The statement contains an element of truth. It also omits so much as to render it totally useless to anyone who wishes to truly understand the situation. It is also uncharitable to both sides, fuelling not mutual understanding but mutual resentment: first the Commission are criticised for their “imposition”, then, the “cynical motives of companies” are attacked. Such reporting is only balanced in that it is equally damaging to both parties. A following headline takes this journalistic technique to its logical conclusion: “More crap from the EU”.
Simplicity is always misleading; complexity recognises the true diversity of a continent made up of multifarious peoples and cultures, trying to reach an accord with numerous global companies (some of which are themselves the size of small nations) on what is an immensely difficult legal frontier. The questions the officials ask are not turgid or sententious; the difference between ‘identifying’ a consumer and ‘singling him out’ is semantically fuzzy but it is important. Likewise, the question of jurisdiction over an entity which is spaceless and disdains national boundaries. Every comma and every full-stop is the subject of rigorous debate; if this looks pointlessly abstract, one need only look to the commas and full-stops that attend the cataloguing and instantiation of other abstract concepts — money, for example — to see that there is a point.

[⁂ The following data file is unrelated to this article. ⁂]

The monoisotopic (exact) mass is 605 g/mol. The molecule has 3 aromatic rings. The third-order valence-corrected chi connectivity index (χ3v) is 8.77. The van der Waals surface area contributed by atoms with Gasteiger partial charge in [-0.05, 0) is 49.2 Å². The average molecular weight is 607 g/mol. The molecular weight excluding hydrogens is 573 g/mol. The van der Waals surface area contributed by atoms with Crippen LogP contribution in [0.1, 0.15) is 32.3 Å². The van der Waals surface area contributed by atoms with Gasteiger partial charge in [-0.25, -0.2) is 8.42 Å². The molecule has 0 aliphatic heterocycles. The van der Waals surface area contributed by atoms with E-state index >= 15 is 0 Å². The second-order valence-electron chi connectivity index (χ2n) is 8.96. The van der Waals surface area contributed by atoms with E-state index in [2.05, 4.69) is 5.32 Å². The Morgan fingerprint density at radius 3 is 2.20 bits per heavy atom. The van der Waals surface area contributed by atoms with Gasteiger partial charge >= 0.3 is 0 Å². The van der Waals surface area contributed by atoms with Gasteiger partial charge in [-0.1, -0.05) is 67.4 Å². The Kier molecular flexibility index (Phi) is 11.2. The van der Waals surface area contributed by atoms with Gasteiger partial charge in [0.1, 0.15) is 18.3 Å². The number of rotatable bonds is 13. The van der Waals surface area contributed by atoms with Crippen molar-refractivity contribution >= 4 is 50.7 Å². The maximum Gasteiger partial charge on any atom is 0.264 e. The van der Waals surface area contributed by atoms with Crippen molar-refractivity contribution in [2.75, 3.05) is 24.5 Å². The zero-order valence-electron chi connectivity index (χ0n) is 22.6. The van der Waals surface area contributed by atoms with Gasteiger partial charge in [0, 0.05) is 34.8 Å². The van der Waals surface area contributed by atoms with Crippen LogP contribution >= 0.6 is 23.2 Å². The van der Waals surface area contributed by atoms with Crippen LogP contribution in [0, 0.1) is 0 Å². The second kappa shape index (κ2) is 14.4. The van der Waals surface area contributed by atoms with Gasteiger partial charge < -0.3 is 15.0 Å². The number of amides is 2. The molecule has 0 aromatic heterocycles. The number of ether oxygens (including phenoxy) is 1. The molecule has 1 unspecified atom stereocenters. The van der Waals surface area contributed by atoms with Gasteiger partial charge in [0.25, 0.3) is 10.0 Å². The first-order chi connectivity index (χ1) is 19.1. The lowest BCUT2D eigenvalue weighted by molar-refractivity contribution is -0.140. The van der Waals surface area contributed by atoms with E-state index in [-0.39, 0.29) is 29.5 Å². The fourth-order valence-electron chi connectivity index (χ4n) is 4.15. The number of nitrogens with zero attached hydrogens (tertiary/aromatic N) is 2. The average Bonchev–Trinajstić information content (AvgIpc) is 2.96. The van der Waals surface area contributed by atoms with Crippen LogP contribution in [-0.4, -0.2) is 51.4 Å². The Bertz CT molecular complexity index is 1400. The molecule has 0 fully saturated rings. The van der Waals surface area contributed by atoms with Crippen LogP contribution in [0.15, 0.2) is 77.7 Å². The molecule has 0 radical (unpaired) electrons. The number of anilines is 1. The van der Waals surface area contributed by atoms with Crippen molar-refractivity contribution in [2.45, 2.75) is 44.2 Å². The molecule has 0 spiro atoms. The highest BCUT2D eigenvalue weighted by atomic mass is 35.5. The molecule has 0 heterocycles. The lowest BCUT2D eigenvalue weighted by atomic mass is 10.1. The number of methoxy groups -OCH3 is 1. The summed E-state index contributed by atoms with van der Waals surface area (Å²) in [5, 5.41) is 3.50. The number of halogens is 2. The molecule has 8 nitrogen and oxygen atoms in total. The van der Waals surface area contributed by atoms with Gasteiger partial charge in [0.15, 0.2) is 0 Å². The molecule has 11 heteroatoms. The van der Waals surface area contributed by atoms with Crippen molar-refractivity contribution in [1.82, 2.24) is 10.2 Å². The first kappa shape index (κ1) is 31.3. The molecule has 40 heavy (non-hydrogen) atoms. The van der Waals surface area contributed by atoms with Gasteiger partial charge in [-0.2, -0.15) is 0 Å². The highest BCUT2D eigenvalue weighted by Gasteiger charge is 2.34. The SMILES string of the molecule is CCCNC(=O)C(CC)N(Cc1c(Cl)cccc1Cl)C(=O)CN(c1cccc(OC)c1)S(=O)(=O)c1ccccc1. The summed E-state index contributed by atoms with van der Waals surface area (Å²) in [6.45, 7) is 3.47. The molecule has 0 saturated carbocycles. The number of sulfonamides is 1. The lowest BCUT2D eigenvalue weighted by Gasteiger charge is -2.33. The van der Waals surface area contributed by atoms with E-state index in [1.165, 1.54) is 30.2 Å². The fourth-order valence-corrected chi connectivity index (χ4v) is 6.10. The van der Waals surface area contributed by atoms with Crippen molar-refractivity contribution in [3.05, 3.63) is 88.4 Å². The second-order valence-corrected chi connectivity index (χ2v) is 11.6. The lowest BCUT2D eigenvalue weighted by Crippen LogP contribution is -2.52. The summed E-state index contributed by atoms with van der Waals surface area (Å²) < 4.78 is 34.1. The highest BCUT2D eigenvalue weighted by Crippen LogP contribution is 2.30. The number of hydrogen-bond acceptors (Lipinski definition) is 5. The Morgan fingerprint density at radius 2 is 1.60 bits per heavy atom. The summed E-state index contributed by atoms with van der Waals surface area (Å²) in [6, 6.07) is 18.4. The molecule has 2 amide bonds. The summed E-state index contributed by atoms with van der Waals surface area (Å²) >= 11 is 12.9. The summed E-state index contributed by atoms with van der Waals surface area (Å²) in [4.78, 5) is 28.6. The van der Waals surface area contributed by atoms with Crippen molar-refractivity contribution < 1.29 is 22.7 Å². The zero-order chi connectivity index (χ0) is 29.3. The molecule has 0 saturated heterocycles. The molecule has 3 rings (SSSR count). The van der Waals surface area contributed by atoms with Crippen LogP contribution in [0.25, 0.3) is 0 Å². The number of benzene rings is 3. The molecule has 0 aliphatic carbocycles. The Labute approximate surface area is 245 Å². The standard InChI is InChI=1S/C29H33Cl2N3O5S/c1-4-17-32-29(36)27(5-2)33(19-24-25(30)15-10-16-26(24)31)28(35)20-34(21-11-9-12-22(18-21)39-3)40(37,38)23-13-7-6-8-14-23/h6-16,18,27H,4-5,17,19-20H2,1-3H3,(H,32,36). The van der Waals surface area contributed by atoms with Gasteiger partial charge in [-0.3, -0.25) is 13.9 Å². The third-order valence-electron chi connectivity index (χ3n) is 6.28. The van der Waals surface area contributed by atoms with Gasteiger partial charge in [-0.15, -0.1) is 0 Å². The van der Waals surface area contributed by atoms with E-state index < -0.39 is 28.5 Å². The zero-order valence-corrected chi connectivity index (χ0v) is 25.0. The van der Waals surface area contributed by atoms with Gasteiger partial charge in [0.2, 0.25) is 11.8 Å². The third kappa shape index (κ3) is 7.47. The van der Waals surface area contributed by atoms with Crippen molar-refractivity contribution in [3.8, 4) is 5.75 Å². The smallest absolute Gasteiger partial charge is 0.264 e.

The turning point of the film, where negotiations begin to yield compromises, comes with the Snowdon revelations, which incite the rage of the public — or at least, the media, who are represented by Bernet in another intellectually demoralising montage of anchormen and women. But for the first time perhaps, there is a real sense of urgency with respect to the need for privacy safeguards enshrined in a tangible law. “Protect us”, pleads Alan Rusbridger, The Guardian’s former editor and chief, to “the lawmakers”. Viviane Reding, the EU Commissioner, realises the revelations’ significance: “the present case was a wakeup call…it is urgent that we proceed with a solid piece of legislation”.
Only four months later, supplicants with seemingly intractable problems agree to “swallow the bitter pill”, agree that “compromise is possible”, and make “certain other concessions” — reaching an accord with almost two hours left of the meeting. The European Commission is redeemed along with the legislative model of governance, though in truth it has been the subject of implicit praise all along. Democracy justifies its title: its operation may appear chaotic, but only because it refuses to conceal complexity, which would have to involve the elision or erasure of dissenting voices. The atmosphere of the parliament is convivial; its constituents act rationally and in good faith. Finally, Democracy is a caution against both the asinine simplicity of media representation, and, by implication, the factious simplicity of separatist demagogues.